The breech-loading, single-shot .458in Martini-Henry rifle has become a symbol of both the Anglo-Zulu War of 1879 and the numerous battles in Egypt and the Sudan in 1884-85, but continued to be used by both British and colonial troops well into the 20th century. Its invention and introduction into British service were in direct response to the success of the Prussian Dreyse needle gun, which demonstrated that the breech-loading rifle offered faster loading, improved accuracy and superior range; significantly, the weapon could be loaded and fired from a prone position, thus offering the rifleman greater security on the battlefield.
The Martini-Henry first saw active service in the Ninth Cape Frontier War (1877-79), where it was particularly effective at stopping the charge of rebellious tribesmen at the battle of Centane. Indeed the success of the rifle bred a certain amount of complacency in the British Army that, armed with such a weapon, the British could repel any attack, even if seriously outnumbered. The British defeat at Zulu hands at Isandlwana dispelled this myth and it was only with the adoption of the square formation at Gingindlovu and Ulundi, with a corresponding concentration of fire, that the Martini-Henry really demonstrated its ‘stopping power’. The same tactical formation and use of the Martini-Henry continued in the battles in Sudan in 1884-85. The Martini-Henry again showed its ability to stop charging warriors in the Second Afghan War (1878-80), particularly at the battle of Ahmed Khel, but against a force armed with modern weaponry, as at the defeat of Maiwand, the British Army did not fare as well. In 1888 the rifle was replaced in British service by the bolt-action, magazine-fed .303in Lee-Metford and Martini-Henry production ended in 1889, but it was to remain in service with colonial forces into World War I.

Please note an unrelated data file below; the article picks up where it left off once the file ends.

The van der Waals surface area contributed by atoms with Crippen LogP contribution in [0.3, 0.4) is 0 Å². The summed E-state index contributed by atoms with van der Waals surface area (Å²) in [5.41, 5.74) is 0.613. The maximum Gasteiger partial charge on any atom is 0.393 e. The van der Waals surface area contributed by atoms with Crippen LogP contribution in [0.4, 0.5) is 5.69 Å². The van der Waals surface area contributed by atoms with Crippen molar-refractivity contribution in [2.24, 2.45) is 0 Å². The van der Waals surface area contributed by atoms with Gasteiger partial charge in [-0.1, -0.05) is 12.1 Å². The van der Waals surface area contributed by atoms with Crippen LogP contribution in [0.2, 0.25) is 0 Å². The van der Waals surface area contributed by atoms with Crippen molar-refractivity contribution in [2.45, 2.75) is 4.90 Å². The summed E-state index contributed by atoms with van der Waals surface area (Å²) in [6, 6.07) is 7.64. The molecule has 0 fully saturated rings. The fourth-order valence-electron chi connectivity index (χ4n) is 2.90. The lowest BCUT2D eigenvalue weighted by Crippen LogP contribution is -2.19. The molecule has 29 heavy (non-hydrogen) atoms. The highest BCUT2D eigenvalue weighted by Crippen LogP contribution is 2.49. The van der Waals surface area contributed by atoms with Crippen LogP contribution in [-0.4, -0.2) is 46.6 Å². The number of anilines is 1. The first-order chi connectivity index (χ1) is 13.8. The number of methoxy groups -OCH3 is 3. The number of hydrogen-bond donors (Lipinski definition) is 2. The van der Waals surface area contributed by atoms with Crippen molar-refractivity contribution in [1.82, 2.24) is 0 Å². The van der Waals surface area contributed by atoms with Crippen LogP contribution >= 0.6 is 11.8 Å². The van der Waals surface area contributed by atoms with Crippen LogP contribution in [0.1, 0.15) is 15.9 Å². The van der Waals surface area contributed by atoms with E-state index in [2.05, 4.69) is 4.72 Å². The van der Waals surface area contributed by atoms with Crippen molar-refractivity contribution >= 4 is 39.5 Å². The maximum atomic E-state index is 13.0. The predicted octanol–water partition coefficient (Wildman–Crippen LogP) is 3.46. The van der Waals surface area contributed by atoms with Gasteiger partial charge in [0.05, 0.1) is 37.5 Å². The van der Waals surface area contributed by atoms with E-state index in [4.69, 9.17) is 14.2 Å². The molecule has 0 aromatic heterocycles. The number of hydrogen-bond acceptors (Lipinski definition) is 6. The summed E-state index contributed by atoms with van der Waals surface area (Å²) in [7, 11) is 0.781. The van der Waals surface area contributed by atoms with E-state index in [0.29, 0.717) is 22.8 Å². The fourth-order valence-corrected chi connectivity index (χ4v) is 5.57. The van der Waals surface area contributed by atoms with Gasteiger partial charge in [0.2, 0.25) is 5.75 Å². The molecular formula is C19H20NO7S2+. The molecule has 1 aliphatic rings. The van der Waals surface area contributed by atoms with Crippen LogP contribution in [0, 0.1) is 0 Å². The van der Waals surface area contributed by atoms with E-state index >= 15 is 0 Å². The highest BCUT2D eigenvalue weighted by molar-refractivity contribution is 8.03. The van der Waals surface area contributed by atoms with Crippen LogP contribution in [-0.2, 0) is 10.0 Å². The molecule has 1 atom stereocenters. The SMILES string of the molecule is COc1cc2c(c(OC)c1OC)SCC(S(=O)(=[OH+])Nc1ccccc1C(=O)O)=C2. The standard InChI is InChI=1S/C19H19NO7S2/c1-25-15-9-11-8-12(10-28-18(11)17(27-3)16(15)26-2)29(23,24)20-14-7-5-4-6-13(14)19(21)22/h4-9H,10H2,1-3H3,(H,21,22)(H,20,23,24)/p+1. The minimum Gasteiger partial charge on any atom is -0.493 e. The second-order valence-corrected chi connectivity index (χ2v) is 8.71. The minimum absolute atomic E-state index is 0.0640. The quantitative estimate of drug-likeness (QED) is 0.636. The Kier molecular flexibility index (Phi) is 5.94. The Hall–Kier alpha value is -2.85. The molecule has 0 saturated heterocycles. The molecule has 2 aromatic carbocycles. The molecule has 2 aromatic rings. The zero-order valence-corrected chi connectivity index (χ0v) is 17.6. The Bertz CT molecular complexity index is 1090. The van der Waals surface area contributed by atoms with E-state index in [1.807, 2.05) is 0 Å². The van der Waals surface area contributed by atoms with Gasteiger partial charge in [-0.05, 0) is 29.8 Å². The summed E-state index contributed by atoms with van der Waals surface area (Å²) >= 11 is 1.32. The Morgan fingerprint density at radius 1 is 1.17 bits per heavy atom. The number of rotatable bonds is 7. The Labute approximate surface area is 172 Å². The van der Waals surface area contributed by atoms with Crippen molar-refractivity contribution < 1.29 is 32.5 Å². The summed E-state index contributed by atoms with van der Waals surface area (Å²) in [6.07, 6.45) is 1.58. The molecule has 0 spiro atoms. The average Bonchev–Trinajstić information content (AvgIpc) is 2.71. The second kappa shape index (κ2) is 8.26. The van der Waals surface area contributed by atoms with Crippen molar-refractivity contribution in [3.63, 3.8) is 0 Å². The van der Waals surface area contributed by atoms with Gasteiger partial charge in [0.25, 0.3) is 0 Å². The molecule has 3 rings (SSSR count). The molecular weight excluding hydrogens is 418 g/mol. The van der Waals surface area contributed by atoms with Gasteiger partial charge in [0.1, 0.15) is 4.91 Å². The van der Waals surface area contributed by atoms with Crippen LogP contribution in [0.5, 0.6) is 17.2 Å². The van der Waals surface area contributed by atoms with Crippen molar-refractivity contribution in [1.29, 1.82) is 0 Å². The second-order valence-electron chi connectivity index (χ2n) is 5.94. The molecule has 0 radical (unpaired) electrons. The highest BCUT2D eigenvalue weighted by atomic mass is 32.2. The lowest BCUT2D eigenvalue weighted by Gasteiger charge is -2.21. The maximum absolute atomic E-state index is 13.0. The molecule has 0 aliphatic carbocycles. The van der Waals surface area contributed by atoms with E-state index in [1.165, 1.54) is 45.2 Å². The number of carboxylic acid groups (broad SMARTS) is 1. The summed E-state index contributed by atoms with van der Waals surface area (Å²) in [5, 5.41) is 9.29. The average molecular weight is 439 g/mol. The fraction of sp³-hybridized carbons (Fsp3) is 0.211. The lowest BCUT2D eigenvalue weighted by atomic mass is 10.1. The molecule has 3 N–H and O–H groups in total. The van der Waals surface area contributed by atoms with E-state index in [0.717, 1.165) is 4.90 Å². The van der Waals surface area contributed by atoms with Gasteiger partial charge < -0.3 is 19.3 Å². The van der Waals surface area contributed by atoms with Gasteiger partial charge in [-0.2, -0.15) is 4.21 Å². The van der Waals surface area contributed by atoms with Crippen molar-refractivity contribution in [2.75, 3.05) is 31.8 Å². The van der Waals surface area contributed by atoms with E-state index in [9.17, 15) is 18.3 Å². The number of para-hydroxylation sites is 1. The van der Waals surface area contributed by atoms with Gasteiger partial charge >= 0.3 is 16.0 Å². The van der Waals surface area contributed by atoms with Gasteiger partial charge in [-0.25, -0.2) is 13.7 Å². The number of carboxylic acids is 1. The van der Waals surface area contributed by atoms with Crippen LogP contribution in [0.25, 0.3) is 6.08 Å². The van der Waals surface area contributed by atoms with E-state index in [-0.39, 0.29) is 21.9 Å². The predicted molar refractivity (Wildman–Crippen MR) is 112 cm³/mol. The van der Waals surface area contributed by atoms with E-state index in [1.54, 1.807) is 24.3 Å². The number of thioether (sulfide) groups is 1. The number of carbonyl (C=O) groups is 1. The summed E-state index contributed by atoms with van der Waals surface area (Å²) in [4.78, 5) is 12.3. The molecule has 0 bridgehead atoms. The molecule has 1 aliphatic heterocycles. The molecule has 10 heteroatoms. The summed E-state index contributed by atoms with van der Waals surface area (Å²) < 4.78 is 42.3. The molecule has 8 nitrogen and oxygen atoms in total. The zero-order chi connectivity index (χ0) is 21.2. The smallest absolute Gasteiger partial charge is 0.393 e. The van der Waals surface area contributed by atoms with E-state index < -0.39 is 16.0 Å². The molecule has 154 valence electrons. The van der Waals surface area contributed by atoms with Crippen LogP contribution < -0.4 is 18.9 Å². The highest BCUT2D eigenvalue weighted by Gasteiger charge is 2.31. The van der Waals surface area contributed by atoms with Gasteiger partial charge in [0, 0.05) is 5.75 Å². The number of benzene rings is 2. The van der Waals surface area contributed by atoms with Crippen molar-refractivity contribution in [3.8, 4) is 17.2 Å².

The Martini-Henry rifle was not without its faults or its critics. The rifle possessed a dreadful recoil when fired, especially once the bore was fouled, and in sustained combat severe bruising, even dislocation of shoulders and nose bleeds, were likely. The rifle had no safety mechanism of any sort and was prone to discharge if grit or sand entered the trigger mechanism. The weapon could jam, for the extractor grip might tear through the soft brass of the cartridge, or sand could enter the mechanism and cause a similar jam. The barrel became intensely hot when fired and although, from the Mk II design onwards, a wooden forestock was added to give some protection, the barrel would frequently become too hot to touch.
Despite these faults, the Martini-Henry Mk II was far superior to any firearm previously issued to the British Army. Its small bore – which meant soldiers could carry more ammunition – greater accuracy, lower trajectory, ease of operation and reloading with consequent rapidity of firing, as well as its robustness, all combined to make the Martini-Henry a solid, if not always completely dependable, weapon to be used against Britain’s enemies. It was sighted to 1,000yd and could maintain a reasonable degree of accuracy at that range. The soft lead bullet could stop a charging warrior in his tracks, and in experienced hands ten to twelve ‘aimed’ volleys could be fired per minute into the charging ranks of a massed enemy.